BTW, Japanese police used few 912 as a highway patrol vehicle in mid-60s, and German police also used it in Autobahn.
I never heard of a 912 before reading your previous article. Not as old, but you can imagine my excitement when one appeared in the employee parking garage when I worked at MGM Grand Las Vegas.
That looks like the rare 1976-only 912 – offered to cover the low-priced space between the demise of the 914 and introduction of the 924. It had the 914/Type 4/late bus 2.0L engine, IIRC.
Such a beautiful shape; I also feel the interior looks so clean and purposeful compared to say, American cars of the same era. I’ve never seen a parking ‘flap’ before!
What is this parking flap of which ye speak?
The device under the car in the lead photo; pull up and over the flap into an open spot. When you are ready to leave, you pay at an automated kiosk that has you enter your space number. Once the transaction is complete, the flap at your spot lowers for a short period of time allowing you to return to your vehicle and leave the spot.
Next time I see an early 912, I might leave a note on the windshield with an offer.
Here’s a current price guide (Hagerty) to help you formulate your offer, based on condition:
#1 (Concours): $75,500
#2 (Excellent): $47,500
#3 (Good): $32,500
#4 (Fair): $19,000
From the looks of this one, it might well be excellent, although the wood on the dash and steering wheel are not original. But that’s easily fixed, or ok to many buyers.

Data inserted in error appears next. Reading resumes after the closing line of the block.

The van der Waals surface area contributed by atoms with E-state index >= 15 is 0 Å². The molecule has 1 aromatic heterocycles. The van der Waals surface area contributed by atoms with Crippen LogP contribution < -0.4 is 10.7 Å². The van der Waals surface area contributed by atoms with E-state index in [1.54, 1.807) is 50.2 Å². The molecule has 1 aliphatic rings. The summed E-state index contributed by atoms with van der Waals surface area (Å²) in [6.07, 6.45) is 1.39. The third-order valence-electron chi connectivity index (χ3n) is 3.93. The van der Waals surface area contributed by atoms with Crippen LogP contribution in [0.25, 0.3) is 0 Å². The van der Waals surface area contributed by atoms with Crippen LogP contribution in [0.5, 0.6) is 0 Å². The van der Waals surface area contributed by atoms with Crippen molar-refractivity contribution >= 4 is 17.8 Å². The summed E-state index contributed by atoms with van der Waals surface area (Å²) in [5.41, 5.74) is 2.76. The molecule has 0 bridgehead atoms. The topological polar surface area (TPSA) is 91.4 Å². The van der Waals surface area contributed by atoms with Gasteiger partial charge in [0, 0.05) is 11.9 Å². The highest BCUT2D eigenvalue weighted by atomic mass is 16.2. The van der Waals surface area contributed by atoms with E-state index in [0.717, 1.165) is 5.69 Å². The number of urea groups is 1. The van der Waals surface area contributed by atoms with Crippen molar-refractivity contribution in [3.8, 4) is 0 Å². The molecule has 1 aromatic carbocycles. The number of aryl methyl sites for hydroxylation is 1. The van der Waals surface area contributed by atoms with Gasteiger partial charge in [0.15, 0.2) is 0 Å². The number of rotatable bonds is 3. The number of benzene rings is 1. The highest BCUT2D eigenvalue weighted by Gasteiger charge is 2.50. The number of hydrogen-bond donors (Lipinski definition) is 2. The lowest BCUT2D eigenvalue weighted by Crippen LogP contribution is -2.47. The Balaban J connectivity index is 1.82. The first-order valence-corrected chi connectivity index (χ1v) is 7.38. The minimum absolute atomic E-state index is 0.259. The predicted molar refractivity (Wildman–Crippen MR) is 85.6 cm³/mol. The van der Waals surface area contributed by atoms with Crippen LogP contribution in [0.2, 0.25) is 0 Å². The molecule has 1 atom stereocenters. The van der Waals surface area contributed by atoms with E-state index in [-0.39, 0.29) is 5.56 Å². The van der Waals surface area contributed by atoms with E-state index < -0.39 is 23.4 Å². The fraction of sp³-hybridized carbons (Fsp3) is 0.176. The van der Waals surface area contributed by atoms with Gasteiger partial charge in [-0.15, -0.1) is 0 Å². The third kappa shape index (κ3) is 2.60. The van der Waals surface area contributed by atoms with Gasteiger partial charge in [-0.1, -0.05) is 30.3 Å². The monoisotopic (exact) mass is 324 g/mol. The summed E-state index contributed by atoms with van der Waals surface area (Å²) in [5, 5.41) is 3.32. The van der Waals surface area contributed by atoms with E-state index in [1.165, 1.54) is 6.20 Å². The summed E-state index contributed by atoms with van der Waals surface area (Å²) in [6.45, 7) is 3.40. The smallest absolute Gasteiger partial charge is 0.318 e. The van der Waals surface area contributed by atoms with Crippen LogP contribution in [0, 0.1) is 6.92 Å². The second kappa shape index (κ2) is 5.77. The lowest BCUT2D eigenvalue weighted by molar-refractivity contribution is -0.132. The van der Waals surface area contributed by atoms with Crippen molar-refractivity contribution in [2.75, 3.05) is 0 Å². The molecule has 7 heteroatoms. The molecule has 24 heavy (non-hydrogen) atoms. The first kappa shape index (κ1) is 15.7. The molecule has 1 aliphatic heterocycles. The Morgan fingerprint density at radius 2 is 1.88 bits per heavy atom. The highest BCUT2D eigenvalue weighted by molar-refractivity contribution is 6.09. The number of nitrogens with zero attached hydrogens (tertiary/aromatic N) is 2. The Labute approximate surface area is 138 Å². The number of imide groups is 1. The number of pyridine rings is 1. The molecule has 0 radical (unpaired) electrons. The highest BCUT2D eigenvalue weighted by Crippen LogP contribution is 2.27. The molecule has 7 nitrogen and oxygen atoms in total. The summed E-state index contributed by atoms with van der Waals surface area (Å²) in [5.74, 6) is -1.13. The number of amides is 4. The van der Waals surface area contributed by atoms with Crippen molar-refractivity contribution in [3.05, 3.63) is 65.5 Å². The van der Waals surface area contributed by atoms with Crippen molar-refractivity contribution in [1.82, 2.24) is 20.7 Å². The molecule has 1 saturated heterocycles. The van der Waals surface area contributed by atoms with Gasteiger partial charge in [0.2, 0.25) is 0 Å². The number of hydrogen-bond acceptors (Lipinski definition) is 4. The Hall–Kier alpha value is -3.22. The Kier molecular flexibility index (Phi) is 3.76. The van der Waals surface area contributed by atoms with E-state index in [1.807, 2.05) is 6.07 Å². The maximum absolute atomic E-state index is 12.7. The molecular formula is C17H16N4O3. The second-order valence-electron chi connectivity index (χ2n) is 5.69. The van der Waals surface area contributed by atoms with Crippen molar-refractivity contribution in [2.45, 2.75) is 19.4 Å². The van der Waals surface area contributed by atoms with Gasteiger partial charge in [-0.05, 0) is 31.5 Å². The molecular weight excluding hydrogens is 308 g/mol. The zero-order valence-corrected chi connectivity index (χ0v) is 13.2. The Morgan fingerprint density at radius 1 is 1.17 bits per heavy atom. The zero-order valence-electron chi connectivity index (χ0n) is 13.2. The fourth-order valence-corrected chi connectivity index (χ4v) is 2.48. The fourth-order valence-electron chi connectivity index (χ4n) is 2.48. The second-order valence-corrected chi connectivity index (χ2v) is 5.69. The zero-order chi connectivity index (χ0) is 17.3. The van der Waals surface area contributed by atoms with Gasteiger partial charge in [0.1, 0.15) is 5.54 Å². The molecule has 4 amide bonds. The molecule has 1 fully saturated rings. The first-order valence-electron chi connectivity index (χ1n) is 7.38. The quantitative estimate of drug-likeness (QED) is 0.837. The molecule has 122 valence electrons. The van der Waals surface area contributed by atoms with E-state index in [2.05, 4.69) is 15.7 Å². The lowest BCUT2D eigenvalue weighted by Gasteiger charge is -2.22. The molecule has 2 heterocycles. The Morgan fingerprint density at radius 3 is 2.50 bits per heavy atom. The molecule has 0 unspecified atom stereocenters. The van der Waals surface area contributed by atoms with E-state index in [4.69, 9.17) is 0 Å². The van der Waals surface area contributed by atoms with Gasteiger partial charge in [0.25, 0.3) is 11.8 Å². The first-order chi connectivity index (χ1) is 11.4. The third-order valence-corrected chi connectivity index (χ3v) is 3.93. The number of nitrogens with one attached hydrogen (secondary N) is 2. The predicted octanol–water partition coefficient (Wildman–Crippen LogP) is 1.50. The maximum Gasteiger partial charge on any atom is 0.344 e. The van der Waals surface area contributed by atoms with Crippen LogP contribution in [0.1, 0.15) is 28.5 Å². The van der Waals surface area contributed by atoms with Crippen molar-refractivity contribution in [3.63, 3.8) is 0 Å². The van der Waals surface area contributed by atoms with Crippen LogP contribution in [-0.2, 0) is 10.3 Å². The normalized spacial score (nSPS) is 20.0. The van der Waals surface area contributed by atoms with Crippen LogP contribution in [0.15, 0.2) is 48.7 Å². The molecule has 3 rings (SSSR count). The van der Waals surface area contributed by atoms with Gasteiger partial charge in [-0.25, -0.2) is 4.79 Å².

I had a ’68 912, 5 spd. It was the last year of the SWB. Mine was a creamy off white, looked quite nice on the little Porsche. The car was originally sold in Italy and had the metric gages to show for it.
I spent many a hour both waxing and studying the exterior shapes: how they blended and flowed together into a COHESIVE whole! Not a single phony scoop or gaping fish mouth to be seen…:):) BTW the real JHURMUNN BIER (usually St. Pauli Girl or Spaten) I imbibed helped to cool me off and added to the visual enjoyment of the 912’s shape!!! 🙂
While not fast, because of the light wt. and super sticky YOKO rubber combined with the 5 speed; well the little car was truly a joy to drive. Unfortunately rust became a problem. Like all Porsches any repair work gave you a bill that $howed it was not a BIG Corvette!! DFO
When my father went looking for a new car in 1968 it was an odd bunch. There was the Mustang California Special, the Cougar, the Volvo P1800, the Mercedes 220, and a green Porsche 912. I surmise that while he liked the looks of the European cars he wasn’t ready to go to a smaller engine so he bought the V8 Cougar. However, in 1973 he got the Porsche, a silver 911E Targa, and in 1975 a Mercedes 450SL in light yellow.
Odd: this red car is equipped with US headlamps. I don’t just mean the fixtures, which may well have also been used on cars Porsche sent to Japan; I mean the 7-inch round headlamp units inside them—they’re US DOT headlamps producing a beam pattern for driving on the right-hand side of the road. Can’t imagine why—it’s easy to buy left-traffic 7-inch round headlamps in Japan—nor how these got past Japan’s notoriously stringent inspection.